He poured a couple of shots, and we both murmured salud as we tilted the heat-bearing liquid down our throats. I felt it mingle with the beer and tequila from earlier in the night, with the earlier occupants expressing their disapproval. I pulled out my wallet and fumbled with the cash.
“Mr. Farrell, that was on the house.”
Son of a gun was being magnanimous with my booze.
* * *
It’d probably sound better to say Paulie Benevento had so impressed me with his assertiveness that I took him to Ganymede on faith. But get real: I asked around. I was looking for any reason not to take him, and I still wasn’t sure I was going to help this kid even if he was the flower of Carroll Gardens. But he had already broken down my strongest barrier, my absolute refusal to consider charity cases.
The only way to make money as a pilot for prospectors was to make absolutely sure you got paid before they went bust digging around on some ice-cold rock. And they almost all went bust. Just like the 1800’s California gold rush, the only people who got rich were the ones who got them there or sold them the supplies once they arrived.
Sure, there were a few lucky bastards whose ship had dropped them right on top of a pile of easy-to-refine ore, but for each one of them there were a thousand guys lurking around the transit center on Ceres, hoping to sell off their mining bots and portable shelters to the next sucker.
Unlike most other pilots, I actually owned my ship, which meant I was one of the lucky bastards getting rich on the backs of the young and optimistic. It had been a 50-50 deal with a partner at first, but after a few runs I bought him out, and the Hephaestus was mine. So instead of drawing a salary, I was taking in a small fortune each run to give someone else the chance to make a much larger fortune. I probably would have blown it all on booze, antique motorcycles and women, but in a rare moment of foresight I thought to find someone else who could handle the money side.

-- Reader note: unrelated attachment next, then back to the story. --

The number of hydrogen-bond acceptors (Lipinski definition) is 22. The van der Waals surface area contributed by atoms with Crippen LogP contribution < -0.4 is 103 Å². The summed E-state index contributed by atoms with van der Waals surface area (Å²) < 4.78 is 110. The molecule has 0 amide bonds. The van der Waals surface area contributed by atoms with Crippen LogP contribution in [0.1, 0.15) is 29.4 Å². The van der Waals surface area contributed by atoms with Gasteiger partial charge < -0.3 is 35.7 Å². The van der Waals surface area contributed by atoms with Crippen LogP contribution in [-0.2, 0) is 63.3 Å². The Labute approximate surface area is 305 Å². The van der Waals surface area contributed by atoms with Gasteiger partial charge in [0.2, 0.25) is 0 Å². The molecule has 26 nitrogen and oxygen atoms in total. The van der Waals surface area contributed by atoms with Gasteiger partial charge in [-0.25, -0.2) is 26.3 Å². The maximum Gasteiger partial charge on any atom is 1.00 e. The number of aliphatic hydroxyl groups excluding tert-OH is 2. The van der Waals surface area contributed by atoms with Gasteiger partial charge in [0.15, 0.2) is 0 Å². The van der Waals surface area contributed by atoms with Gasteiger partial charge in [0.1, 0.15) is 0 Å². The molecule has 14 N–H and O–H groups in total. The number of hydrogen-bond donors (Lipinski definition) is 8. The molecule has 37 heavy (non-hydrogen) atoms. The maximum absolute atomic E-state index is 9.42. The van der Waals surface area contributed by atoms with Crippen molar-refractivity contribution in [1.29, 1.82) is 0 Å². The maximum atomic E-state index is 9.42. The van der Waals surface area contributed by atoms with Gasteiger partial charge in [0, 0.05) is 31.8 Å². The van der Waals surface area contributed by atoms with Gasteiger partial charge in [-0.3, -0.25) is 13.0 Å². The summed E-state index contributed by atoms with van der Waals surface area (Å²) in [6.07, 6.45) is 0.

My business manager, Joe Hagan, was the only person who knew I was filthy rich. To the rest of the world, I was a friendly space pilot who liked to blow his earnings by buying rounds in the neighborhood bar. The truth was, I not only owned Mad Mike’s, but most of the neighborhood I had grown up in.
Every time a brownstone came up for sale, I had Joe buy it, no matter what the neo-yuppie hordes were bidding. Whenever possible, I would keep the tenants in my new property right where they were.
I wasn’t buying these houses to get richer or develop some nouveau-postmodern-authentic-revival condominium complex for the finance types. I just wanted one neighborhood to stay a place where a middle-class couple could have their kid and their dog and their Wednesday happy-hour drinks and their fresh bread from an unpretentious bakery with a picture of the Virgin on the wall.
But I also wanted to sit at the end of the bar at Mad Mike’s and not have any of my fellow booze-hounds know I was the guy keeping their neighborhood going. So everyone else thought Joe Hagan was the local billionaire, and I was just some whiskey-soaked rocket jockey who liked to touch down in his old neighborhood between launches.
Until now, that persona had saved me from having to talk down desperate dreamers like Paulie Benevento. But somehow he had it in his head that I could get him a spot on my ship (his dumb luck that I could) and clearly intended to keep at me until I told him off or strapped him into a passenger chair on that big white tube with the tiny sun in the back.
I told him, the next night, that if he could make sure I didn’t see the bottom of my glass for the next week or so, and he got together a not entirely offensive down payment, he’d be on my next flight in ten days’ time.
* * *
Copyright © 2011 by Dan Reed